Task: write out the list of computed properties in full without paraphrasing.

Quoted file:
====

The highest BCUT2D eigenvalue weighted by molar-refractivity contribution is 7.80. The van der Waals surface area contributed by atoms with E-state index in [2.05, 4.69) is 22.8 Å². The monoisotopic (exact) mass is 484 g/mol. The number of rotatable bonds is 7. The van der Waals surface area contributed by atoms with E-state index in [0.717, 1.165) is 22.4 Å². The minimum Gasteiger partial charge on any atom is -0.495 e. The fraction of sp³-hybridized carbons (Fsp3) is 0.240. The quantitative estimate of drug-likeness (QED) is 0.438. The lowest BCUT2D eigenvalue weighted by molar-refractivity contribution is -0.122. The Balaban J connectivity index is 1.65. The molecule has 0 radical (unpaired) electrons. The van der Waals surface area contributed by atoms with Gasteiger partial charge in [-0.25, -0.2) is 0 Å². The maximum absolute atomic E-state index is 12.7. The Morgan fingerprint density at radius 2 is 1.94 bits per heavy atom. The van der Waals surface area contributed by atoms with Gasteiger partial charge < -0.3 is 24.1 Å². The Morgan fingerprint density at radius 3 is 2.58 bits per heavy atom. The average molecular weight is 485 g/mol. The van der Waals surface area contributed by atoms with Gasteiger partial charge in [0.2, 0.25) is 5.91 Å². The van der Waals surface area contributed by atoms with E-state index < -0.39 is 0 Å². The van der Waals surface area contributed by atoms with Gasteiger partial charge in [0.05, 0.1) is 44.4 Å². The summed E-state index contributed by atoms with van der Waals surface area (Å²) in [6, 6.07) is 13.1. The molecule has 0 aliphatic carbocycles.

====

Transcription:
The highest BCUT2D eigenvalue weighted by molar-refractivity contribution is 7.80. The van der Waals surface area contributed by atoms with E-state index in [2.05, 4.69) is 22.8 Å². The monoisotopic (exact) mass is 484 g/mol. The number of rotatable bonds is 7. The van der Waals surface area contributed by atoms with E-state index in [0.717, 1.165) is 22.4 Å². The minimum Gasteiger partial charge on any atom is -0.495 e. The fraction of sp³-hybridized carbons (Fsp3) is 0.240. The quantitative estimate of drug-likeness (QED) is 0.438. The lowest BCUT2D eigenvalue weighted by molar-refractivity contribution is -0.122. The Balaban J connectivity index is 1.65. The molecule has 0 radical (unpaired) electrons. The van der Waals surface area contributed by atoms with Gasteiger partial charge in [-0.25, -0.2) is 0 Å². The maximum absolute atomic E-state index is 12.7. The Morgan fingerprint density at radius 2 is 1.94 bits per heavy atom. The van der Waals surface area contributed by atoms with Gasteiger partial charge < -0.3 is 24.1 Å². The Morgan fingerprint density at radius 3 is 2.58 bits per heavy atom. The average molecular weight is 485 g/mol. The van der Waals surface area contributed by atoms with Gasteiger partial charge in [0.2, 0.25) is 5.91 Å². The van der Waals surface area contributed by atoms with E-state index < -0.39 is 0 Å². The van der Waals surface area contributed by atoms with Gasteiger partial charge in [0.05, 0.1) is 44.4 Å². The summed E-state index contributed by atoms with van der Waals surface area (Å²) in [6, 6.07) is 13.1. The molecule has 0 aliphatic carbocycles.